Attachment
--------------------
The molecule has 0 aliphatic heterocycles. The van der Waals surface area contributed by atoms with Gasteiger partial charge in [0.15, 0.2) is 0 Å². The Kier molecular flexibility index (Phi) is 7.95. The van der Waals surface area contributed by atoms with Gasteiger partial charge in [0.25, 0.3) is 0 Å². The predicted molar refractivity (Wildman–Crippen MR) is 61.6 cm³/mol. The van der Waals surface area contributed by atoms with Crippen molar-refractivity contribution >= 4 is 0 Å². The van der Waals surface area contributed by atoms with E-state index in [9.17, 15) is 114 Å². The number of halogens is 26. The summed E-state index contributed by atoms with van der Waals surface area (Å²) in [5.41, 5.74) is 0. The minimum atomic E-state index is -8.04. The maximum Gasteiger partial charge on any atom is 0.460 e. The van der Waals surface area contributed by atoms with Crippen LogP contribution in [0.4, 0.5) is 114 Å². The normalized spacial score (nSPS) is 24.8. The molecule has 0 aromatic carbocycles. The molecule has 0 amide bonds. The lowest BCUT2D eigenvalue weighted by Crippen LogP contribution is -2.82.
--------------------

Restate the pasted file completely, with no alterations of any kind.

The molecule has 0 aliphatic heterocycles. The van der Waals surface area contributed by atoms with Gasteiger partial charge in [0.15, 0.2) is 0 Å². The Kier molecular flexibility index (Phi) is 7.95. The van der Waals surface area contributed by atoms with Gasteiger partial charge in [0.25, 0.3) is 0 Å². The predicted molar refractivity (Wildman–Crippen MR) is 61.6 cm³/mol. The van der Waals surface area contributed by atoms with Crippen molar-refractivity contribution >= 4 is 0 Å². The van der Waals surface area contributed by atoms with E-state index in [9.17, 15) is 114 Å². The number of halogens is 26. The summed E-state index contributed by atoms with van der Waals surface area (Å²) in [5.41, 5.74) is 0. The minimum atomic E-state index is -8.04. The maximum Gasteiger partial charge on any atom is 0.460 e. The van der Waals surface area contributed by atoms with Crippen LogP contribution in [0.4, 0.5) is 114 Å². The normalized spacial score (nSPS) is 24.8. The molecule has 0 aromatic carbocycles. The molecule has 0 amide bonds. The lowest BCUT2D eigenvalue weighted by Crippen LogP contribution is -2.82.